OCTOBER 26, 2008
When I see Oliver Reed or Klaus Kinski in the cast list for a movie, I know that if nothing else, it will have some glorious scenery chewing. I see them BOTH in the list, I expect greatness. And with a killer snake in the mix, there was no reason to believe that Venom would be anything but amazing. Sadly, that is far from the case; I think the 2005 Venom (the voodoo zombie killer in the swamp movie) was more exciting.
Part of the problem is that it’s not even really a killer snake movie. It’s a siege movie, a la Desperate Hours, with the snake being more of a plot complication than a plotline. Other than the occasional “POV” shot of the thing roaming the heating ducts, it’s pretty much MIA for like 45 minutes straight. Come on now.
Still, it wouldn’t be so much of a problem if Kinski and Reed were allowed to cut loose, but the two of them are more or less subdued throughout the movie. Reed fares a bit better, since he gets to shout at a little kid for no reason (his repeating “He’s a cheeky little bastard!” over and over is the movie’s highlight), blow away a cop, and of course, drink. Actually I’m not sure if he actually gets the drink; after offering every hard alcohol in the book to a hostage, he opens the liquor cabinet and the snake makes a rare cameo. No one dies as a result, but the cabinet is knocked over, so I guess no booze for him!
Kinski, on the other hand, is pretty bland. His showdown with the snake is pretty awesome, but otherwise his role mainly consists of standing around and telling Reed to stay calm or whatever. Why get such a legendary nutjob to play a generic villain? Hilariously/sadly enough, he turned down a role in Raiders of the Lost Ark (presumably, not Indy) for this forgotten and dull movie.
And what’s with director Piers Haggard's obsession with stills in this movie? Several establishing shots are just still images, and other shots are lengthened as the camera will pan to something and then inexplicably freeze. Worse is when the snake attacks Reed; they cut to his perfectly still feet as the snake crawls on the shoe. One can assume he is “frozen in fear” or whatever, but even then there would be SOME motion in the damn things. Couldn’t a PA or a grip have shaken the leg a bit from off camera? The snake is also rather unanimated; it looks so fake at times it’s a wonder they bothered ever using a real one.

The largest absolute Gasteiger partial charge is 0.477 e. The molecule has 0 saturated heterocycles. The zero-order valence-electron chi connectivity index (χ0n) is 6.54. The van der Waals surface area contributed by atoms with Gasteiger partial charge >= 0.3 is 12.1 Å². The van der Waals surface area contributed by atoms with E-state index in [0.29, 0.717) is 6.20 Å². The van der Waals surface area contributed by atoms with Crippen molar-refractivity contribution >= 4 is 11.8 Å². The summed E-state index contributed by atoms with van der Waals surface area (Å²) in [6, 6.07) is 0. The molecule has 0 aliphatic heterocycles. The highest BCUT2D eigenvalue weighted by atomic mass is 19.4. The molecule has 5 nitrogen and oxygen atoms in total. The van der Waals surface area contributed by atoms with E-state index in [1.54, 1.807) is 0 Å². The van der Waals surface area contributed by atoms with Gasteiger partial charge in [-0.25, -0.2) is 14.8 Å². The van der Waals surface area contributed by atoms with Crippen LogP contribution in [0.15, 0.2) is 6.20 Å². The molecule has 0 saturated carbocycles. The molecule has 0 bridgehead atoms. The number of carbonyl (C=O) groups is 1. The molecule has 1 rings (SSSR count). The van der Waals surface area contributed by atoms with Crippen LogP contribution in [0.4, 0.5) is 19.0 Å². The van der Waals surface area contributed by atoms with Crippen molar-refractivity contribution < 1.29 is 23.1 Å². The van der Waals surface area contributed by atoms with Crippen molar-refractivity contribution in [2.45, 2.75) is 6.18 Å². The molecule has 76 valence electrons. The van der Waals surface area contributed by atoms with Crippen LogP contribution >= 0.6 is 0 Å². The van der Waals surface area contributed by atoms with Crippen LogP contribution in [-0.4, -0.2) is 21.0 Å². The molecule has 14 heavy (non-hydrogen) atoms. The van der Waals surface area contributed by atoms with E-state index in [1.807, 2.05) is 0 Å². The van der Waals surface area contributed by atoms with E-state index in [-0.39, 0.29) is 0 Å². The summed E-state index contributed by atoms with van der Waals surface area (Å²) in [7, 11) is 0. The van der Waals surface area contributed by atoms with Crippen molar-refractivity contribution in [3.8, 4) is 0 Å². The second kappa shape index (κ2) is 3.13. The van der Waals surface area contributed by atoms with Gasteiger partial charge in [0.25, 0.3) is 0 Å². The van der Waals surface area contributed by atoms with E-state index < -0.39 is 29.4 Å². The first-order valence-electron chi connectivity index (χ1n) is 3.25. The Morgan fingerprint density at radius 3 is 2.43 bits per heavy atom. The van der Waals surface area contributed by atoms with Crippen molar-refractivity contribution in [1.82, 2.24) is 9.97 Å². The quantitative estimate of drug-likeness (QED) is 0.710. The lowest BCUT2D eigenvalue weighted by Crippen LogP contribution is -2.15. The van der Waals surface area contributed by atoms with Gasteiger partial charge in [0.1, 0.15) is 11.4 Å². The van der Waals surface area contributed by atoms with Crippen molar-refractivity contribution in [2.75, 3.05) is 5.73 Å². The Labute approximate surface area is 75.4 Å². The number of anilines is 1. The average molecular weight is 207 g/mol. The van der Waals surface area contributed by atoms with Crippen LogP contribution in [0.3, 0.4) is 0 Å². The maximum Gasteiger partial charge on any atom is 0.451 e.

Strange for a British film, it’s not very amusing either. There’s one funny part in the film’s final act, when a cop is preparing to enter the home. He argues about goggles and explains why he can’t bring a shotgun; it’s very dry and amusing. But otherwise it’s pretty humorless. Since the movie doesn’t deliver on the horror front, the Brits picked a bad time to play it straight.
One good thing is Michael Kamen’s score. He rarely did horror films, and while it often doesn’t match what’s occurring on screen (its all ominous before anything bad is even hinted at), there’s still a lot to enjoy about it. He is best known (to me) for his Die Hard and Lethal Weapon scores, but he also did The Dead Zone, another great and underrated horror score. Apparently his Venom score wasn’t released on CD, which is a damn shame. A further shame, he died a few years ago, depriving us of having him score Die Hard Faux, which would have been the highlight of that film as well (Marco Beltrami was hardly a suitable replacement).
The DVD has a commentary by Haggard. It’s pretty fascinating at times, as he mainly just talks about how everyone on the movie hated each other; in particular Kinski and Reed (not a big surprise, given their legendary egos). He also talks about how he came in after Tobe Hooper was fired. All that, plus the frequent silence, results in a commentary in which you learn more about behind the scenes drama than onscreen action. It’s the only extra of note, but since the three primary stars are dead, I can’t say I’m surprised.
In closing, I would like to ask: can someone PLEASE make a good killer snake movie? Right now my top pick is Anaconda fucking 2.
What say you?